The continued roll out of WAB services is greatly appreciated, but quality is equally if not more important. DPA has received feedback from our members that the attitude of some of these WAB bus captains is somewhat lacking. Bus captains must receive continuous sensitivity training to provide quality service to persons with disabilities.
New Preschool to integrate Children with and without Disabilities
On 2 December, a new preschool in Redhill was announced to be taking in mainstream children and children with special needs. Set up by philanthropic organisation Lien Foundation and voluntary welfare group Asian Women’s Welfare Association (AWWA), this Redhill preschool is the first in Singapore to work on the concept of integrating these two groups of children together.
It will be staffed by qualified degree-holding teachers, on top of an early childhood diploma. The preschool will also employ a speech therapist and an occupational therapist.
The pre-school will take in 75 pupils, with 30 per cent of spaces allocated to children with special needs. It will start with an intake of about 30 pupils, but is expected to reach full enrolment by January 2016.
Home-based care services
On 3 December, MSF launched a two-year pilot scheme for people aged 16 and above with physical or intellectual disability as well as mild autism. The aim of this initiative is to help persons with disabilities remain integrated in the community and to support their caregivers.
Under the scheme, service providers make house calls to provide therapy, personal hygiene care, housekeeping and medication reminder services. The services will be provided by the Asian Women’s Welfare Association (AWWA) and the Movement for the Intellectually Disabled of Singapore (MINDS). And the Government will subside up to 80 per cent of the cost for needy families.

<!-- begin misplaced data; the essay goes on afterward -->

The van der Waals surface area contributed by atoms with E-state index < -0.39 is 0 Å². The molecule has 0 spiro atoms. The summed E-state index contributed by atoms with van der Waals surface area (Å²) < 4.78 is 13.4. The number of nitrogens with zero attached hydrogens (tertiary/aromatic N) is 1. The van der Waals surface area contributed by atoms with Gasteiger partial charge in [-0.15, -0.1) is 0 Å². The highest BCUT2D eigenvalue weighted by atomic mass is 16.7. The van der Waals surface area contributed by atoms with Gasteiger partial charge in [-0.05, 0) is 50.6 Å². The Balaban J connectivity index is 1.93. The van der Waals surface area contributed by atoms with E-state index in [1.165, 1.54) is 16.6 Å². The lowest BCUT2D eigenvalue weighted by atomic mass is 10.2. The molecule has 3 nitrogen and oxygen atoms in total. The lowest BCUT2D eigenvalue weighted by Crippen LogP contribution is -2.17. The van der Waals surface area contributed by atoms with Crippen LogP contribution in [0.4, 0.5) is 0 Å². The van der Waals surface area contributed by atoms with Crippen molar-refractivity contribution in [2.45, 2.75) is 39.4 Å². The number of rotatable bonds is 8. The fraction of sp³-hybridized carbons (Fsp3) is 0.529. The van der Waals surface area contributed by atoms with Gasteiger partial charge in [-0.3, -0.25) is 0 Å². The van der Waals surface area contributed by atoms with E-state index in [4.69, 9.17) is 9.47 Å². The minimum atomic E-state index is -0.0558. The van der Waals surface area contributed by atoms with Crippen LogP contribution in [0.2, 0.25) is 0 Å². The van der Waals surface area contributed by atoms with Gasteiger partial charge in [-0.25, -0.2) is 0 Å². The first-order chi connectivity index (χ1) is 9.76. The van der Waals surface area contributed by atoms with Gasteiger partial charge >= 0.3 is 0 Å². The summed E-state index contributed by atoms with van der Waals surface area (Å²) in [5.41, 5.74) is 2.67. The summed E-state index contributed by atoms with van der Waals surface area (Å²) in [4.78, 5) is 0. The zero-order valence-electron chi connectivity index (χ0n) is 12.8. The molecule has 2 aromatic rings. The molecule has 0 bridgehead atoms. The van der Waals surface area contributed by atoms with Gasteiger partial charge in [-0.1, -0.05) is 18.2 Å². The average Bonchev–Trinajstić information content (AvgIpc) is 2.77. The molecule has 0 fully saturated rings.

For more information about the scheme, please click here.
This is a well-meaning venture but an inadequate one nonetheless.
According to SG Enable, persons with disabilities who are currently receiving centre-based care services are not eligible for the scheme. This is done to avoid double-funding.
This exemption is completely understandable if home-based services and centre-based services are one in the same, where clients can receive the same kinds of services but at different settings.
But this may not be the case for all. For example, the personal hygiene service provided by the home-based service may not be offered at a day activity centre – a place where the client learn socialising skills by interacting and playing with others. BOTH are necessary and beneficial to the client, so why should they only be allowed access to one?
Singapore has certainly come a long way in enabling the lives of persons with disabilities and making society inclusive and barrier-free.
I applaud the various government agencies and their collaborative partners for their efforts but more can be done. This new year, 2015, will be the time for them to review their pilot programmes and schemes, and incorporate feedback and insights from their clients for fine tuning. I look forward to the development of these initiatives.
What do you think about these schemes, events and projects?